| <-------------
     

    Lexiphile

    Senior Member
    England English
    If I may assume that antiparallel is a (relative) neologism used in the discussion of vectors, then you may well be right. In trigonometry, lines are either parallel or they are not parallel -- they don't have direction. (I don't think vectors had yet been invented when I was at university :D ) Which all means that there might be some confusion if parallel and antip.. are used. In fact, I've never heard the word until now, even in German.

    Perhaps it would be better to blow the budget and use an extra sentence or two to describe this motion, instead of trying to find words that probably don't exist. If it is necessary to refer to the motion many times in the same document, then we can attach names to the three modes (which you so lucidly described) on the first occurrence and then use only the names.

    How does that sound, Meriem?
     

    Hutschi

    Senior Member
    The main notion is not the term "antiparallel" (which was used during my studies of technology), you can replace it by "opposite" - the essential part is not to forget "with the same speed".

    Then you can use "transport mode", "rotation mode" or something else (native speakers are better in this) as Lexiphilie proposed.
     

    Meriem_UK

    Banned
    German
    Thnaks a lot for your elaborated answers, I will read them later as I am at work now ;)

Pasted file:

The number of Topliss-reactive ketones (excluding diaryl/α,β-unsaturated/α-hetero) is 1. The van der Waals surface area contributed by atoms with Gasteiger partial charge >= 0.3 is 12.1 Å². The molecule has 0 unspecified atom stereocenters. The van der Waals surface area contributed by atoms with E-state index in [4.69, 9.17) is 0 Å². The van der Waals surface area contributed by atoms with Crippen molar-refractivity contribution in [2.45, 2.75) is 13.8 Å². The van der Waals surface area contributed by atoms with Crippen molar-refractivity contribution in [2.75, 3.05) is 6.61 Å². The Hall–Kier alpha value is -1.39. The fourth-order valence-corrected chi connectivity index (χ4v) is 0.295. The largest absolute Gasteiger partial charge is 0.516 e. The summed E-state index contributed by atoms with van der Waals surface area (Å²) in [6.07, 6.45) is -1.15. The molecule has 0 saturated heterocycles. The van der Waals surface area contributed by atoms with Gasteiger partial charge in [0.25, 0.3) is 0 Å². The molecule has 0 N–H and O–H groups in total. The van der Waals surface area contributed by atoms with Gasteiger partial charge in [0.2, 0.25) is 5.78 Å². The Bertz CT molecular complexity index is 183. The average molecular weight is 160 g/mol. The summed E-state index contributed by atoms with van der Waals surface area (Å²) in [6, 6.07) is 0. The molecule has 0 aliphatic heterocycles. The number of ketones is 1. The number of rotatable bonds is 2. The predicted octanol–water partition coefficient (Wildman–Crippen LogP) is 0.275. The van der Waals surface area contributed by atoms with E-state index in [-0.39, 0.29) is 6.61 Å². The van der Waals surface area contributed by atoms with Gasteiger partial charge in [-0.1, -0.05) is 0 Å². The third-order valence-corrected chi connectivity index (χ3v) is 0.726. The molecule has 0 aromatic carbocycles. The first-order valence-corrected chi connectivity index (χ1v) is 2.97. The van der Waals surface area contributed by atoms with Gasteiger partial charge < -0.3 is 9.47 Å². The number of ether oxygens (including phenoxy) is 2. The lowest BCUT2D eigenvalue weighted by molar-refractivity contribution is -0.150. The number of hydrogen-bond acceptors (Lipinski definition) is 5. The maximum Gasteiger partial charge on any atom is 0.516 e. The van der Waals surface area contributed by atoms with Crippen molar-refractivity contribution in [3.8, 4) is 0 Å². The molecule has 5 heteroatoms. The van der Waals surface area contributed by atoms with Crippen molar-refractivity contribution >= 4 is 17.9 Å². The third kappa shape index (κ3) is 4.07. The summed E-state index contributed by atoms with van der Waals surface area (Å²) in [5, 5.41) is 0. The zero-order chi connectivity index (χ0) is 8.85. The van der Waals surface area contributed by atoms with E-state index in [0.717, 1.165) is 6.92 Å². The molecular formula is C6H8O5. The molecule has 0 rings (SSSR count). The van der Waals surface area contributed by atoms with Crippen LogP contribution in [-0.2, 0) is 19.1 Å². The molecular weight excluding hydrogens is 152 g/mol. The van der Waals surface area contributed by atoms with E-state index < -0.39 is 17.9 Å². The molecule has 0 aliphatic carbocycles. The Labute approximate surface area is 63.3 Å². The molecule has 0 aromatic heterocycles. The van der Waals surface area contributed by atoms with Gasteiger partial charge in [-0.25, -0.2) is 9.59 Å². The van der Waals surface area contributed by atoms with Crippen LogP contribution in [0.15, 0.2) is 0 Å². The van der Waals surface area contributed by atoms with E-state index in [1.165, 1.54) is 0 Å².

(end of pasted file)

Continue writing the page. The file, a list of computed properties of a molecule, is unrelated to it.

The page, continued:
@ Lexiphile, are you an engineer?

    @Hutschi, same question, r u an engineer?
     

    Lexiphile

    Senior Member
    England English
    I wish I could say "No, I'm a poet" just to put the cat among the pigeons, but yes, I studied electrical engineering and I am now a software engineer. But does it make any difference?
     

    Hutschi

    Senior Member
    I studied electrical engineering, too, especially electronics, and additionally Feingerätetechnik (precision mechanics). I graduated as Diplomingenieur in 1976 at the Technische Universität Dresden. Now I'm working as technical writer and sometimes as poet, too.

    Curriculum Vitae

    A technical writer, oh blast!
    lived backward from future to past,
    he came out of his grave,
    married, played in a cave,
    was born, and aborted at last.

    I hope, it does not make a difference.